Ventura says he's not runningby Curtis Gilbert, Minnesota Public Radio
St. Paul, Minn. — After months of stoking speculation, former Gov. Jesse Ventura, IP-Minn., finally put it to rest last night.
He will not run for U.S. Senate this year.
He made the announcement on CNN's Larry King Live. Minnesota Public Radio invited three voters to watch the announcement together, and recorded their reactions.
We found a Democrat, a Republican and an independent, who agreed to spend a couple hours on a precious summer evening witnessing what might have been a turning point in the Minnesota U.S. Senate race.
Marguerite Krause is a solid Democrat, supporting DFL-endorsed candidate Al Franken. Avonelle Lovhaug is faithful Republican, backing incumbent Sen. Norm Coleman. And Jeremy Bierlien, our independent, isn't crazy about either Franken or Coleman.
"I am the classic undecided that shows up in every poll," he said. "I have been waiting for something to fall out of the sky in the Senate race."
Bierlein wasn't sure Ventura was what he's been waiting for. He voted for Ventura last time around, but wasn't thrilled with how Ventura conducted himself as governor. But Bierlein said he'd keep an open mind, and he hoped Ventura would get in, if only to shake things up.
Lovhaug, the Republican, was ambivalent. But a part of her wanted Ventura to get in, too, because she thought he might siphon votes from Franken.
"I think it splits the we're-unhappy-with-everything-we-want-something-different vote," she said.
And Krause, the Democrat, hoped Ventura wouldn't run for that very same reason.
At 8 p.m., CNN began the fanfare: "Tonight's the night," Larry King intoned. "Jesse Ventura: Will he run for the United States Senate?"
King said right up front he wasn't going to put that question to Ventura right away.
"Before we get to the question of the day, Jesse, this is called a tease."
And Ventura, ever the showman, was more than willing to be a tease.
"Trust me, I know how TV works, Larry. We'll take it right to the bottom of the hour," Ventura said. "It'll be the last thing we do."
"No, it won't be the last thing we do. In fact, it will be in the next couple of minutes," King said, trying retain control of his show.
And as King threw to the first commercial break, Ventura certainly had our three voters fooled.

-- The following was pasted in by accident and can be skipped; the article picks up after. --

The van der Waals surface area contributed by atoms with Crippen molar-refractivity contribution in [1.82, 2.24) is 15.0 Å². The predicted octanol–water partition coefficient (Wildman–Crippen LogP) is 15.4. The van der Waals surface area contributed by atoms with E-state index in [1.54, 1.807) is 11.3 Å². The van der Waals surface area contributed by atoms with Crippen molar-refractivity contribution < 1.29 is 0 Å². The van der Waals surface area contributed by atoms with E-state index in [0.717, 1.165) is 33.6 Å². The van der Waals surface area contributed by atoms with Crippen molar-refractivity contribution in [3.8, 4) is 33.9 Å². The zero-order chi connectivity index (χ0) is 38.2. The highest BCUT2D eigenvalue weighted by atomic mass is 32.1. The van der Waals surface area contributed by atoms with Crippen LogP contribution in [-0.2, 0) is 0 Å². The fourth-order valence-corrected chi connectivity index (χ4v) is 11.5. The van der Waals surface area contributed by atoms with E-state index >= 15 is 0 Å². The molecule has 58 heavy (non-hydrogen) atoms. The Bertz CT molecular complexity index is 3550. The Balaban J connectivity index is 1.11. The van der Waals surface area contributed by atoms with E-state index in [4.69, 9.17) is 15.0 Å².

"I think he's in," Bierlein said "What does he have to lose?"
"He certainly looks like he's waiting to say yes," Krause concurred.
And Lovhaug made it unanimous: "Yeah, I think he's going to run, too."
After the ads, King and Ventura kept the suspense alive for a few more minutes, but Ventura finally admitted he'd decided not to run. He's spent part of the last six years enjoying the sun and surf in Mexico, and he said it wasn't worth it to leave that life behind, expose his family to more media scrutiny and go to Washington.
"It came down to almost this: surfing versus the Senate," Ventura said. "And I found surfing to be much more honorable than the Senate for the next six years, because the ocean doesn't lie to you. The waves don't lie to you. My government does lie to me today."
Lovhaug, the Republican, found it anti-climactic. But, they all agreed with Bierlein. It was classic Ventura.
"He is, and always will be, a consummate entertainer."
Marguerite Krause, the Democrat, was relieved.
"I'm happy that he's going to stay on the sidelines somewhere, surfing in Mexico," she said. "Or, by all means, let him go out there and voice his opinion and stir things up, but not as a candidate."
But Bierlein was disappointed. He wasn't sure he'd have voted for Ventura a second time, but he thought Ventura would have raised important issues.
"I think we're going to end up with a campaign that's largely on sound bites and more on electability or 'how close are you to Bush?'" Bierlein said. "Those are questions that are going to get debated, not the deficit, not immigration, not the big issues."
Bierlein, who's politically independent, says he's more inclined to vote for Coleman than Franken. But he's interested to learn more about Priscilla Lord Faris. The attorney and daughter of former federal judge Miles Lord declared Monday that she'll challenge Franken in a DFL primary in September.
- Morning Edition, 07/15/2008, 7:20 a.m.